The Good Wife Is Not Good Law

We applaud the CBS show, The Good Wife, for bringing labor law to prime time and creating a riveting story about worker solidarity in the face of an employer’s unjust actions.  However, from a labor lawyers’ perspective, the liberties the show took to neatly fit the story into its time slot was mind boggling! 

                  For those of you who missed The Good Wife episode titled “A More Perfect Union,” [] here is a recap:  a lawyer (Alicia Florrick played by Julianna Margulies) is asked to review an employment contract for coders employed at a software development company.  According to the employer, the coders have 48 hours to review the contract, sign it, or be fired.  The contract required the coders to work 18 hours shifts and could not file suit.  A group of coders do not like the terms and ask the lawyer to help them negotiate the contract                  

During a meeting (lawyers for both sides and a group of coders were present), the employees’ lawyer requests overtime pay for work over 60 hours a week, performance based bonuses, and criteria for just cause.  The employer responds by turning over termination letters for each coder and remarks “we are looking for artists, not employees.”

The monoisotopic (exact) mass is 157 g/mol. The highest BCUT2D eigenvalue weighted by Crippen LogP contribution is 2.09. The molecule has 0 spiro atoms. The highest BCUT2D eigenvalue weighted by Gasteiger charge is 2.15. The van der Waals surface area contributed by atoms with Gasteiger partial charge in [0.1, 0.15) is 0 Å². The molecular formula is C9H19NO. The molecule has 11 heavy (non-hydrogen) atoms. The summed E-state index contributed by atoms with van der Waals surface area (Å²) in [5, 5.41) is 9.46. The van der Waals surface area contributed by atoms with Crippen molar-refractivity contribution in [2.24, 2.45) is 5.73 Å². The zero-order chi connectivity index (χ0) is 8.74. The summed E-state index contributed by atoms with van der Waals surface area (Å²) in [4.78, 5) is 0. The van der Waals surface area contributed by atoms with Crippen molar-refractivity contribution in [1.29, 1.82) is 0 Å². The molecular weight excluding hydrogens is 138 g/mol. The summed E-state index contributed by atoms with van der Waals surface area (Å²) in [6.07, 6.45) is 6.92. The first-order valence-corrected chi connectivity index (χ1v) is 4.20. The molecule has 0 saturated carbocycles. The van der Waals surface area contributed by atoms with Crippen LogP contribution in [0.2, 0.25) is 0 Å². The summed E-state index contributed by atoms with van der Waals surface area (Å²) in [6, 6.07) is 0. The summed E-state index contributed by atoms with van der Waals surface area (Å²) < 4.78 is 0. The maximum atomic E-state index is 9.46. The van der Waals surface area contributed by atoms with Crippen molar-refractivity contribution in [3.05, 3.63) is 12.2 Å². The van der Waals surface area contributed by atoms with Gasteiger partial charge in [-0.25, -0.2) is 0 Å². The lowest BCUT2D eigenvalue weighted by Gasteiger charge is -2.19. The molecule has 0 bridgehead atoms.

During the commercial break, an associate must have remembered the National Labor Relations Act (“NLRA”).  The employees’ lawyer advises the employees: “they can’t fire you for saying you are forming a union.”  The lawyer (wrongly) interprets this to mean that the employees must have considered forming a union in order to enjoy NLRA protection.  It is clear from the story so far that the employees had not considered formal unionization, but they did act in concert to confront management with concerns about terms and conditions of their employment.  The latter is protected activity under the NLRA even absent a union or an organizing drive.  Learn more about “protected concerted activity” under the NLRA:

                  After another commercial break, the action moves to a National Labor Relations Board (“NLRB”) hearing room before an Administrative Law Judge (“ALJ”).  The show dispenses with such technical formalities as the actual filing of a representation petition or unfair labor practice charge, the notice period for a hearing and efforts to negotiate an election agreement.  The ALJ serves as comic relief --  “Call me Rod!” -- as he fumbles and explains how he is new to the bench.  The employees’ lawyer seeks to enjoin the termination, and wants to “lay the groundwork for the defense.”  In a real NLRB proceeding on an unfair labor practice charge, a Board attorney prosecutes the case and the ALJ is a commanding presence in the hearing room.